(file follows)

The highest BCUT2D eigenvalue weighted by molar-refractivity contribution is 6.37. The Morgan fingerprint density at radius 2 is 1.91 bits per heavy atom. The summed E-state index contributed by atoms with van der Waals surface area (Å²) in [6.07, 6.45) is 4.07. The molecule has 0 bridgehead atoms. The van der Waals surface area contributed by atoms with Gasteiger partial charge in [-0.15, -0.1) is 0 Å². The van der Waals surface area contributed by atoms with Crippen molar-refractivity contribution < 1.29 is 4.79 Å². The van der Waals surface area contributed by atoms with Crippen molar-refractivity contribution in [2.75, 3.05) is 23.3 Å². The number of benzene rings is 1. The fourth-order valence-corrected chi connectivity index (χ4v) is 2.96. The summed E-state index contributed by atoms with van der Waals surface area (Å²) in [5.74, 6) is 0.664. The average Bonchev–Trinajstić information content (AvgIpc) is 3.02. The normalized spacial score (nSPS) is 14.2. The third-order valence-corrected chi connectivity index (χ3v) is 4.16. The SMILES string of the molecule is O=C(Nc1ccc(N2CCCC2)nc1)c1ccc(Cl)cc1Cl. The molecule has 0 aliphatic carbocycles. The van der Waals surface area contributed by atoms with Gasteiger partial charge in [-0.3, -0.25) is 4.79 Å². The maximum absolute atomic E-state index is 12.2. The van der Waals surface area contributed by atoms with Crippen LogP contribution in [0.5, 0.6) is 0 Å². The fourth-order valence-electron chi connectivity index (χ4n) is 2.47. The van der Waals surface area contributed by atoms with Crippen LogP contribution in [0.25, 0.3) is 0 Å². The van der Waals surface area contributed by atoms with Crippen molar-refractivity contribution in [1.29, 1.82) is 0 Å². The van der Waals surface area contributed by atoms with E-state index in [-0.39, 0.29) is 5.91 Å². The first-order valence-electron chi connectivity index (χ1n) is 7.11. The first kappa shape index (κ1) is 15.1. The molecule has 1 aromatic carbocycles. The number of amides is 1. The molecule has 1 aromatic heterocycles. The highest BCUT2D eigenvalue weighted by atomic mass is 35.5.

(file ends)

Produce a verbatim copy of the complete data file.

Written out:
The highest BCUT2D eigenvalue weighted by molar-refractivity contribution is 6.37. The Morgan fingerprint density at radius 2 is 1.91 bits per heavy atom. The summed E-state index contributed by atoms with van der Waals surface area (Å²) in [6.07, 6.45) is 4.07. The molecule has 0 bridgehead atoms. The van der Waals surface area contributed by atoms with Gasteiger partial charge in [-0.15, -0.1) is 0 Å². The van der Waals surface area contributed by atoms with Crippen molar-refractivity contribution < 1.29 is 4.79 Å². The van der Waals surface area contributed by atoms with Crippen molar-refractivity contribution in [2.75, 3.05) is 23.3 Å². The number of benzene rings is 1. The fourth-order valence-corrected chi connectivity index (χ4v) is 2.96. The summed E-state index contributed by atoms with van der Waals surface area (Å²) in [5.74, 6) is 0.664. The average Bonchev–Trinajstić information content (AvgIpc) is 3.02. The normalized spacial score (nSPS) is 14.2. The third-order valence-corrected chi connectivity index (χ3v) is 4.16. The SMILES string of the molecule is O=C(Nc1ccc(N2CCCC2)nc1)c1ccc(Cl)cc1Cl. The molecule has 0 aliphatic carbocycles. The van der Waals surface area contributed by atoms with Gasteiger partial charge in [-0.3, -0.25) is 4.79 Å². The maximum absolute atomic E-state index is 12.2. The van der Waals surface area contributed by atoms with Crippen LogP contribution in [0.5, 0.6) is 0 Å². The fourth-order valence-electron chi connectivity index (χ4n) is 2.47. The van der Waals surface area contributed by atoms with Crippen LogP contribution in [0.25, 0.3) is 0 Å². The van der Waals surface area contributed by atoms with Crippen molar-refractivity contribution in [1.29, 1.82) is 0 Å². The van der Waals surface area contributed by atoms with E-state index in [-0.39, 0.29) is 5.91 Å². The first-order valence-electron chi connectivity index (χ1n) is 7.11. The first kappa shape index (κ1) is 15.1. The molecule has 1 aromatic carbocycles. The number of amides is 1. The molecule has 1 aromatic heterocycles. The highest BCUT2D eigenvalue weighted by atomic mass is 35.5.